The poems that I write are based on various elements that are very close to my heart. This time in one of my poems, I mentioned Moleskine, a brand of stationery that I adore. The other time I wrote a poem on climate change when I saw a half-eaten apple lying on the ground. Ask why I wrote a poem on that half-eaten apple, and I’d elucidate that it sucked at that moment to witness it. I felt overwhelmed, and I penned a poem. And one would ask why only a poem and not a piece of fiction/non-fiction, then I’d say that poetry was the language that got circulated into my head in the first place. I think that this is a sort of freedom that I get in poetry, and I surely would like to make a fuss about it and not keep it dormant in my headspace.

  • What do you think is the role of poetry in literature? Today, as we see, most of the readers are preferring novels only. Do you think readers should give equal preference to poetry as well?

Harsimran Kaur: I think that consuming poetry daily is not something that the current generation is considerate towards. Emily Dickinson, Walt Whitman, T.S Elliot remain unexplored, and their paperbacks stay on the brink of our bookshelves. When I go at someone’s place and get a glance through their bookshelves, then one thing remains clear: poetry is not something that people expose themselves to. It may be the intimidation, but I think that it’s always great to have a cup of tea and sit in a cozy space with, say, Emily Dickinson and consume the words with every sip.

The fact that more preference is given to novels is something that I totally agree with. I’d like to blame the education sector for the same. If we open up a secondary/senior-secondary textbook and look at the curriculum, then you’d observe merely 5-6 poems in it. Talking about lessons/stories, they seem to engulf the whole textbook. I’m not saying anything particularly wrong about it, but this scenario makes me wonder if this is what we are teaching the young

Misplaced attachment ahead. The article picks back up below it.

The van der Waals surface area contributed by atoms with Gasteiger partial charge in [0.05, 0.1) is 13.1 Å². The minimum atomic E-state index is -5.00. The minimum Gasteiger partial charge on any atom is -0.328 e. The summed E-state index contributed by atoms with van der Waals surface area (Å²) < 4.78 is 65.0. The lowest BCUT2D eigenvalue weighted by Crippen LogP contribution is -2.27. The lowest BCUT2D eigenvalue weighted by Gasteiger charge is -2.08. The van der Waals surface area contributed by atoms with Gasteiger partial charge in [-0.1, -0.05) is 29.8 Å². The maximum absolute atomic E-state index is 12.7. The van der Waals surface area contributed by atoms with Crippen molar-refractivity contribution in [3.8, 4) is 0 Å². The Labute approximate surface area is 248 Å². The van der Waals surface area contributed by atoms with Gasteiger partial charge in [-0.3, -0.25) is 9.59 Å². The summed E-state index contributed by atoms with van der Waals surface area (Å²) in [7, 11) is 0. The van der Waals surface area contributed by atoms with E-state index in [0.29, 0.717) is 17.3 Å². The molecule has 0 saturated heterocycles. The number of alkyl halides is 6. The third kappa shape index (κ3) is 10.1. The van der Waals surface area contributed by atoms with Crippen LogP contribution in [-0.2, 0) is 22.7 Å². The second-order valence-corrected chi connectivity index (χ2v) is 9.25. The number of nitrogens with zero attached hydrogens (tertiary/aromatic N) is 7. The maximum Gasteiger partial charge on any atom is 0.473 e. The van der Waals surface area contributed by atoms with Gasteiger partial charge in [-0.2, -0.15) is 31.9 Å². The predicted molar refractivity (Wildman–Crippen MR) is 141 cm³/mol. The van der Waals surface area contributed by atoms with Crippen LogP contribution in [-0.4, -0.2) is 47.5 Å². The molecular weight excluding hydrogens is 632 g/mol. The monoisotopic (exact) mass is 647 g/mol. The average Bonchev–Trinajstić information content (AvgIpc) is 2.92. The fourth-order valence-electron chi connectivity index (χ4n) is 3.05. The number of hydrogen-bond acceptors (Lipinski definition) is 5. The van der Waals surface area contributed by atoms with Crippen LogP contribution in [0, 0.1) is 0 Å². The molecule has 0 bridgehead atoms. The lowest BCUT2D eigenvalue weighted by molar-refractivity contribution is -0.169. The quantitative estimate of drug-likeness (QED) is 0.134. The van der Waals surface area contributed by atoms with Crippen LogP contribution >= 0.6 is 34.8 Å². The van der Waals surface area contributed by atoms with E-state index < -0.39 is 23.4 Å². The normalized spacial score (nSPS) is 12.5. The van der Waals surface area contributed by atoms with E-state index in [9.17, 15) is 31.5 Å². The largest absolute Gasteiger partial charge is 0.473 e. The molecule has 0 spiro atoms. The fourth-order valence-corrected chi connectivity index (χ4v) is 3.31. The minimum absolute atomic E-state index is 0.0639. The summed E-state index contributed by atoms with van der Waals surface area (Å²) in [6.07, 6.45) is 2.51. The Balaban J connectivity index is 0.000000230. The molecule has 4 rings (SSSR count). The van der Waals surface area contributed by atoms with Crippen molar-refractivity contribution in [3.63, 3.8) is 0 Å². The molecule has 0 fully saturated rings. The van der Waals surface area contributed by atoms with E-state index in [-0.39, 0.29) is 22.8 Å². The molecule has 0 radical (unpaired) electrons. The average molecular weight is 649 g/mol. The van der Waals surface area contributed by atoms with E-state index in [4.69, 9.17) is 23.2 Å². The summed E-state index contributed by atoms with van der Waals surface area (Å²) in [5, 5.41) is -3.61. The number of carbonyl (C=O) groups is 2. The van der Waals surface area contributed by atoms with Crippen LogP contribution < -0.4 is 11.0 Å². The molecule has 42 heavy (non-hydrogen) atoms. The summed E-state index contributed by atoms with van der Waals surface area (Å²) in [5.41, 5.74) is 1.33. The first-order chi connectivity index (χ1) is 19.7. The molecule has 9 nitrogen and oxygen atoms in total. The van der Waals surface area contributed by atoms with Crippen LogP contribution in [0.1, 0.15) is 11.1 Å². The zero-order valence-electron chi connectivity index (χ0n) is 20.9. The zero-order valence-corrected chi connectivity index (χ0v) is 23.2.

generation: to focus on a more plot-oriented narrative rather than poetry, which is considered the language that can bring a change through mere words. Pardon my cynicism, but I guess that a lot better could be done for the young people of our country, who are very fondly described as the ‘future of our country in every government notice.

  • As a reader, which type of books you like. Tell us something about your interest areas in literature.

Harsimran Kaur: I love reading literary fiction, modern classics, and poetry. I also love to read translated works of literature from different countries because that’s how globalization is facilitated, one of the aspects that I love the most about books. I’m prominently interested in American and British literature, which will most probably be the focus of my higher studies.

  • What do you do besides writing poetry?

Harsimran Kaur: Besides writing, I am just a normal school girl who loves to bake (and eat!), watch a million movies, and read lots of books! I also take up random research topics that pop up in my head, like little ramblings manifesting themselves to bring to my attention, and certainly look out for them.

  • Many writers and readers may come across this interview. What advice would you like to offer to those who are new to poetry writing?

Harsimran Kaur: I don’t think that I’ve built up a capacity in myself where I would go around giving pieces of advice to newly emerging writers or poets, but I’d indeed say that it’s imperative to be who you are and do something for the things you care about. It’s vital to follow your passion because you’ll inhabit a kind of madness that will keep you alive for a very long time.

  • Thank you so much for answering all my questions. All the very best to you for the future and your book too!

Harsimran Kaur: Well, thank you, I appreciate your remarks. It was such a privilege to answer your questions, and I indeed had a great time. “Clementines on my Poetry Table: A Poetry Collection” is out nationally as well as internationally, and I hope that you’d check it out and let me know how you felt about it, at my website, www.harsimranwritesbooks.com/

Author: Harsimran Kaur
Interview by: Aashi Dewangan at Criticspace
Publisher: Notionpress